‘Habit is either the best of servants or the worst of masters.’
For the vast majority of people, breathing is an everyday fact of life which occurs on a subconscious level. It is something that is all too often taken for granted – until there’s a problem. Yet breathing is the most important physiological function you can exercise control over and this is something that can easily be achieved through increased attention, observation and will-power. With practice both the rate and volume of breathing can be changed for the better and the only prerequisite is to be aware of the existing breathing pattern.
Claude Lum, a noted physician at Papworth University hospital, Cambridge, described hyperventilation, or over- breathing, as a bad habit that has the effect of lowering carbon dioxide levels. It is only necessary to look at examples such as smoking to realise that bad habits are easy to acquire – and not quite so easy to lose. Changing a habit of a lifetime can initially cause disruption to a daily routine and focus attention on the change that is to be made.
While in extreme cases the ﬁght to combat a bad habit can consume every waking minute, acquiring a good habit can inspire a new wave of self-conﬁdence. Once the new habit has been acquired, even one that requires enormous self-discipline and a large helping of patience, it quickly becomes very easy to live with and can help boost self- esteem and self-belief. The investment of time, effort and concentration in the short term will ensure a reward of posi- tive long-term results.
Making the change to a reduced volume of breathing should be treated as simply acquiring a good habit – one that will reap untold health beneﬁts. Ultimately the beneﬁts can include the complete recovery of an individual with asthma.
Many of Professor Buteyko’s patients who were taught the Buteyko Method remained completely free from symptoms of asthma thirty years later. It was as a result of pres- sure placed on the Soviet authorities by those who recovered that independent trials into Professor Buteyko’s method were conducted. The results of the trials brought about the full recognition and acceptance of the Buteyko system in the Soviet Union.
What is overbreathing?
First, let’s take a quick look at what overbreathing is, and why we do it in the ﬁrst place. Clinically, overbreathing is known as hyperventilation; put simply, it means breathing more air than the body needs. The standard volume of normal breath- ing for a healthy adult is three to six litres of air per minute.
Scientiﬁc research conducted by Professor Buteyko over three decades, along with scientiﬁc trials at the Mater Hospi- tal in Brisbane in 1995 demonstrated that people with asthma breathe a volume of ten to twenty litres per minute between attacks, and over twenty litres during an attack.
Overbreathing causes a loss of carbon dioxide from the lungs. This is not a problem if it occurs only for a short time, because breathing will reduce afterwards to restore the carbon dioxide levels. However, breathing more air than we need over a period of time – and time can mean hours, weeks, months or even years – will result in the day-to-day levels of carbon dioxide remaining low constantly. Our respiratory centre becomes accustomed to or ﬁxed at these lower levels of carbon dioxide and determine them to be ‘correct’. Our respiratory centre will therefore instruct us to overbreathe to maintain these low levels of carbon dioxide even though the rest of our bodily organs and tissues are suffering.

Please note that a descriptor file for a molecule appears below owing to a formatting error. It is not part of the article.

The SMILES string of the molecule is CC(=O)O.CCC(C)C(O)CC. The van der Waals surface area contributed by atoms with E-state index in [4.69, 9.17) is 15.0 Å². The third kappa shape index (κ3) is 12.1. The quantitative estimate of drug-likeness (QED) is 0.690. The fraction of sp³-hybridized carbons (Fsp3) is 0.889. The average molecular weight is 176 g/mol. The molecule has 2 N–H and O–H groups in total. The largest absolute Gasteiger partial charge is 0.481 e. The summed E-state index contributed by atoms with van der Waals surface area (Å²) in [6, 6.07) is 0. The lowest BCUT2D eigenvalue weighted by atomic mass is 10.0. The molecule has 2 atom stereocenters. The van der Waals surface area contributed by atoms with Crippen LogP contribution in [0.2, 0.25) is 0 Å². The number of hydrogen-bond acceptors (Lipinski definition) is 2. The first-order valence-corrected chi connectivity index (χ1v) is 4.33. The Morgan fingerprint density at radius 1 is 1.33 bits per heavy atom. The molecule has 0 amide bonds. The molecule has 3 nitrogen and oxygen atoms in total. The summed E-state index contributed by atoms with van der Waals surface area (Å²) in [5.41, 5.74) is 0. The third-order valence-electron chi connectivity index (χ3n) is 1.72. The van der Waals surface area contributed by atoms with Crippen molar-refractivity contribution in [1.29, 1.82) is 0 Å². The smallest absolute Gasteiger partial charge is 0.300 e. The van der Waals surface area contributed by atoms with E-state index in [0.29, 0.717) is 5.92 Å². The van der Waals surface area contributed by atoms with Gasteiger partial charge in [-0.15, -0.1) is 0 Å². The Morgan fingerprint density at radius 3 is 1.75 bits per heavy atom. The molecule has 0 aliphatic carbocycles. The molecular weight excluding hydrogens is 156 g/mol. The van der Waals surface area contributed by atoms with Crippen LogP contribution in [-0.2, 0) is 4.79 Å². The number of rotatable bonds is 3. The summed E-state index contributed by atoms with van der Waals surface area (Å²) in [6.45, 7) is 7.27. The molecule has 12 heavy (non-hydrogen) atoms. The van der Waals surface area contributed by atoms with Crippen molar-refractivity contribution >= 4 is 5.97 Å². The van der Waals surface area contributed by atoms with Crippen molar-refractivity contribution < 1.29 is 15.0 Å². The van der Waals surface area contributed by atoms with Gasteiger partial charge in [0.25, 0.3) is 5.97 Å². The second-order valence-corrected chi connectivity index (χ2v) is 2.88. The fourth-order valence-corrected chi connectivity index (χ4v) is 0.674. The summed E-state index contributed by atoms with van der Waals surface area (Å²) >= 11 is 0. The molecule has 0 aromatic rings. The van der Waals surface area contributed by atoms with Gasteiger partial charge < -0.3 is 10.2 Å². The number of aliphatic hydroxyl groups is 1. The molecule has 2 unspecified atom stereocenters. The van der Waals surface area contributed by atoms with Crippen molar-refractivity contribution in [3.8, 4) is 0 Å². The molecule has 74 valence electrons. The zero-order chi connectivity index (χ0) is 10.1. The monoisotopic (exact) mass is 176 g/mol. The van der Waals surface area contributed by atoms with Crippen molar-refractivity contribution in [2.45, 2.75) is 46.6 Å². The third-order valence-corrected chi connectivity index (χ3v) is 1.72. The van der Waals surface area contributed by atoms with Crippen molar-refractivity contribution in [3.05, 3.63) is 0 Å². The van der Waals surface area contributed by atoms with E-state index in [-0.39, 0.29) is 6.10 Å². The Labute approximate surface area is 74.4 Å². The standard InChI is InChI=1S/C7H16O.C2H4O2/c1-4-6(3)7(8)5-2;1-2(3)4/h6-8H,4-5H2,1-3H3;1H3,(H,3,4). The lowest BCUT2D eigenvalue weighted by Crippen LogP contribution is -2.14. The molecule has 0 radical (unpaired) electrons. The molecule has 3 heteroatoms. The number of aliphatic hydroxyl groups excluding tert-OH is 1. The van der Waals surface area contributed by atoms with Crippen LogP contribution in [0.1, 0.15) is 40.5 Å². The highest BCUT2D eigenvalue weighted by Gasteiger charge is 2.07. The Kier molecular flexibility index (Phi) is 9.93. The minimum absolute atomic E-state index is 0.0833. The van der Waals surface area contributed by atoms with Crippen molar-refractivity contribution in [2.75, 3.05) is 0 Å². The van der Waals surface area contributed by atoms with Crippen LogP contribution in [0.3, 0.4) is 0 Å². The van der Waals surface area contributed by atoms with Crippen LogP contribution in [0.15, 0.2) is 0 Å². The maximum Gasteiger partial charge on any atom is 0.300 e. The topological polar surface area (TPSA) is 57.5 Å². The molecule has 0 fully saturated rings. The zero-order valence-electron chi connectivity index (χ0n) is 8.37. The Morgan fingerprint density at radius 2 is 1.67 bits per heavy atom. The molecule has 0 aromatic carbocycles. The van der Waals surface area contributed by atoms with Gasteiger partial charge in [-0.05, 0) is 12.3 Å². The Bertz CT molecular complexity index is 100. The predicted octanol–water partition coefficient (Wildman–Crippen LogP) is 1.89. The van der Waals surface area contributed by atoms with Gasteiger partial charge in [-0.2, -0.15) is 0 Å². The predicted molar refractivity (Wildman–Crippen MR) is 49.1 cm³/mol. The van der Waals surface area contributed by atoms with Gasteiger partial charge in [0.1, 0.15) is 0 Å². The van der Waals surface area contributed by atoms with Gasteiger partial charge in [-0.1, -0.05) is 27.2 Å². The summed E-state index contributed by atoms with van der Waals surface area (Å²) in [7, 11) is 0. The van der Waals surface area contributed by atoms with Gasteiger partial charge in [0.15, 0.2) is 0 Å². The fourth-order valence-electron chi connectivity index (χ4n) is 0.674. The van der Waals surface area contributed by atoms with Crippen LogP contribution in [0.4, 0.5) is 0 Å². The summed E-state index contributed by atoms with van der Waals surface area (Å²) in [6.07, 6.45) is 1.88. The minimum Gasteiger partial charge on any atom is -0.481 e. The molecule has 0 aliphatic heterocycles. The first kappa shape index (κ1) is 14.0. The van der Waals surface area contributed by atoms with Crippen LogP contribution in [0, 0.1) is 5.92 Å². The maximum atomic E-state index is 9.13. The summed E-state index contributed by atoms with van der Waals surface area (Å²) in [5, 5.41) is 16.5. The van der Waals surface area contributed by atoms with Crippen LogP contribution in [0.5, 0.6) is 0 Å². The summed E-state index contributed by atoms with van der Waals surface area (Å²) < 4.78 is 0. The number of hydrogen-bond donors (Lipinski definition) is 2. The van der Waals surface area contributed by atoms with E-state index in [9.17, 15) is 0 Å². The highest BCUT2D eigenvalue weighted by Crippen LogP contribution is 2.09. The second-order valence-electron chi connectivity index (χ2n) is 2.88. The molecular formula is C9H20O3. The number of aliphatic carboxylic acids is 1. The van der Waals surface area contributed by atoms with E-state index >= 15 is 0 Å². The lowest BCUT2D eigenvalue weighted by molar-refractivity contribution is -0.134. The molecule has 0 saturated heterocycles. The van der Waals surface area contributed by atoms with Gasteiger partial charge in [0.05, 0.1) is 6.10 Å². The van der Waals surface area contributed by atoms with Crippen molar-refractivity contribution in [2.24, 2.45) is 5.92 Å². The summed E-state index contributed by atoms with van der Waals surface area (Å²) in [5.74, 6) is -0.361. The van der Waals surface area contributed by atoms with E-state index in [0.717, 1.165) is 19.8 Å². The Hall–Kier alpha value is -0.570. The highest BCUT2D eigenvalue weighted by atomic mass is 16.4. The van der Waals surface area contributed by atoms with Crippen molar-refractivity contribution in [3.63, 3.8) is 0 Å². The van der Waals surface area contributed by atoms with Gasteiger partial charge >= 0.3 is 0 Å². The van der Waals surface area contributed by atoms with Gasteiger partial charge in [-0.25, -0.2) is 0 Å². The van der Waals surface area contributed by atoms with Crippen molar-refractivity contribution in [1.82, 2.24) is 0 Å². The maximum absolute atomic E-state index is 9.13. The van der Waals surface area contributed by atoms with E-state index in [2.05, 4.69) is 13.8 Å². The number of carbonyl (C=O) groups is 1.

Carbon dioxide is very important for normal bodily functioning (for a more detailed explanation, see Appendix 1), it is logical to assume that the body must have some way to prevent losing it. Narrowing of the airways is caused by inﬂammation, by constriction of smooth muscle and by increased mucus secretion, and is a natural defence mecha- nism to help maintain the carbon dioxide level. In a person with asthma, this defence mechanism activates when the carbon dioxide level declines too much. Overbreathing also causes cooling and drying of the airways, two effects that have been recognised to play a role in producing asthma symptoms.
People with asthma are better off than anyone else who overbreathes because they are equipped with an instant defence mechanism to prevent the loss of carbon dioxide. People who do not have this defence mechanism suffer from many of the diseases of civilisation for which there is no cure.
It is worth noting that before 1900, people who had asthma often lived longer than the rest of the population and that death from asthma was unknown. ‘Having asthma generally meant having a long life free from many diseases, but nobody could explain why asthma prevented other diseases or why asthmatics lived longer than other people,’ Professor Buteyko noted. At the end of 19th century, Professor of Medicine at Oxford University Sir William Osler, wrote in his Principles and Prac- tice of Medicine textbook: ‘We have no knowledge of the morbid anatomy of true asthma. Death during the attack is unknown.’
Overbreathing resulting from modern living is the cause of breathing-related diseases. Hyperventilation is not just a result of asthma, hyperventilation is the main con- tributor of asthma. Professor Buteyko believes that genetic predisposition determines which illnesses people develop from overbreathing. As a result, each person who hyperventilates or over- breathes is affected individually, based on hereditary factors.